In 1978 Michael H. Hart, an astrophysicist and historian, published a somewhat controversial book called The 100: A Ranking of the Most Influential Persons in History.1 Unsurprisingly, Jesus Christ made his list. Hart caused some commotion among Christian readers, however, by ranking Jesus third, behind Muhammad and Sir Isaac Newton.
Hart acknowledged that Jesus’ teachings were “surely among the most remarkable and original ethical ideas ever presented.”2 But he continued, “If they were widely followed, I would have no hesitation in placing Jesus first in this book.”3 In Hart’s opinion, Jesus’ influence on the world has been considerably diminished by those who claim to follow him but do not abide by his teachings.
So what does it mean for one to “follow Jesus”?
Jesus frequently encountered people with spiritual questions. They wanted to know how to live life more fully. They wanted to connect with God. They wanted to love others more deeply and authentically. They wanted to know about death and eternal life. They wanted to experience God’s forgiveness for their failures and sin. They wanted to understand how to pray, how to worship, how to understand the words of Scripture.
To such people Jesus frequently offered a simple invitation: “Follow me.”4
What did he mean by that? For those to whom he spoke directly in biblical times, it was often quite literal. He was inviting them to go with him, to stay with him as he journeyed throughout Palestine, teaching and healing. But the early church preserved such stories within the Bible, with a sense that those words of invitation were extended to people throughout the ages.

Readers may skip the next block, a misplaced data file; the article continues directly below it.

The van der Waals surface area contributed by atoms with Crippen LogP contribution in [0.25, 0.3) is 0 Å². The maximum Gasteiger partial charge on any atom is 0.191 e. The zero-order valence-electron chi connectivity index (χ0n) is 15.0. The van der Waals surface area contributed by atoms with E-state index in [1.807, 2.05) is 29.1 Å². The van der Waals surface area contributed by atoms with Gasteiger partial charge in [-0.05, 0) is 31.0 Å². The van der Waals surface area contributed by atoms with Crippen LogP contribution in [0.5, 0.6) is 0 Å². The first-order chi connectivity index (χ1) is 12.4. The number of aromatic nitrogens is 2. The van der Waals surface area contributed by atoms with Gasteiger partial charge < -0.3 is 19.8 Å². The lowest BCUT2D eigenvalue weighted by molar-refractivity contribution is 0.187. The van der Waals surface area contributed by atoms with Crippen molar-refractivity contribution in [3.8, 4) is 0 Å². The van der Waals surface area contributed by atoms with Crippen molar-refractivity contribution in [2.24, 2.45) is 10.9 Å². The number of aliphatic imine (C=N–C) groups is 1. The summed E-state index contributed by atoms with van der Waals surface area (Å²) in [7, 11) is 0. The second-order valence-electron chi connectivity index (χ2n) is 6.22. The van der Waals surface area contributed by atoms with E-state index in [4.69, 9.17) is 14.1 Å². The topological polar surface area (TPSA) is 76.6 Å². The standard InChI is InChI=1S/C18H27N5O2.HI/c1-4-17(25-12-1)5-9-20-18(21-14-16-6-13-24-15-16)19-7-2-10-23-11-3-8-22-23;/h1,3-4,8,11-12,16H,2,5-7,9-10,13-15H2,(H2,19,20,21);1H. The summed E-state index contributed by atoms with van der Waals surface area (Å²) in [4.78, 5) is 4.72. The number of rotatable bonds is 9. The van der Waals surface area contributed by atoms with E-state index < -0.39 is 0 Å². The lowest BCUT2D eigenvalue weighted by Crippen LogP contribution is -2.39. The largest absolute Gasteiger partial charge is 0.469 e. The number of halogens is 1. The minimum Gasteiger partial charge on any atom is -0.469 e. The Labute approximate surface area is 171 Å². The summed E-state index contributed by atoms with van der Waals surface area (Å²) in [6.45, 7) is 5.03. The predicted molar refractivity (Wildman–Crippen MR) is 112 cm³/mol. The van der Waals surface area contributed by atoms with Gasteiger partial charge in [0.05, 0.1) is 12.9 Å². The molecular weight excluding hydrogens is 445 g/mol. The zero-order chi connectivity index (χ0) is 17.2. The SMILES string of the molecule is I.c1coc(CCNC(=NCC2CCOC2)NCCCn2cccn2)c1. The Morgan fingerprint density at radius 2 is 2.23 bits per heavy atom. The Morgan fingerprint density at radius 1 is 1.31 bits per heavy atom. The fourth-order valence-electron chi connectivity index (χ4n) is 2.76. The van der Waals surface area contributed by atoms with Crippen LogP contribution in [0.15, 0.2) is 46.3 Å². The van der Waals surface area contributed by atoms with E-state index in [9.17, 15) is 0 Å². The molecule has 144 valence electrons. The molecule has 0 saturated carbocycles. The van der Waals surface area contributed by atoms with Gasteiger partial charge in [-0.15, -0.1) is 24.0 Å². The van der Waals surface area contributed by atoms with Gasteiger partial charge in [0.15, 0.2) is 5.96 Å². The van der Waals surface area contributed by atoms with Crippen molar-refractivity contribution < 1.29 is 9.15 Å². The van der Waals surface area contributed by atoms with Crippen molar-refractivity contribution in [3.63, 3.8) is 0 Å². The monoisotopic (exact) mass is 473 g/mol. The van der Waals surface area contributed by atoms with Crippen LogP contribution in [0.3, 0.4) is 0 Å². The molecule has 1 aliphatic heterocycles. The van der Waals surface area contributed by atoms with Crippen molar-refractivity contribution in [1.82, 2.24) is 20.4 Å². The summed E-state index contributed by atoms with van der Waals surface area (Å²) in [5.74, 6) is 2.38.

The invitation is offered as an opportunity to learn from Jesus how to live authentically. The beautiful life Jesus lived—marked by a passionate love for God and a compassion for people, is something we can learn. Humility and forgiveness are traits we can develop. The practices of prayer and worship can be cultivated.
But we need a teacher and an example. Jesus offers to take on that role in our lives.
If we want to learn how to do something well, whether a craft or skill, we might apprentice ourselves to a master. We spend time with them. We observe them. We let them instruct us and correct us. We seek to model ourselves after them. Craftsmen, artists, and athletes alike hone and perfect their abilities in this way.
The late Dallas Willard, a professor of philosophy at the University of Southern California, compared following Jesus to becoming the apprentice of a master: “A disciple, or apprentice, is simply someone who has decided to be with another, under appropriate conditions, in order to become capable of doing what that person does or to become what that person is.”5
So what do you do if you want to learn to live life well? Where do you go if you want to live in a way that corresponds to the way God created human beings to live? You seek out an example of a life that has been lived in that way. This is what Jesus offers when he says, “Follow me.”
Willard expounded on the nature of being an apprentice to Jesus: “First of all,” he wrote, “we should note that being a disciple, or apprentice, of Jesus is a quite definite and obvious kind of thing. To make a mystery of it is to misunderstand it. There is no good reason why people should ever be in doubt as to whether they themselves are his students or not.”6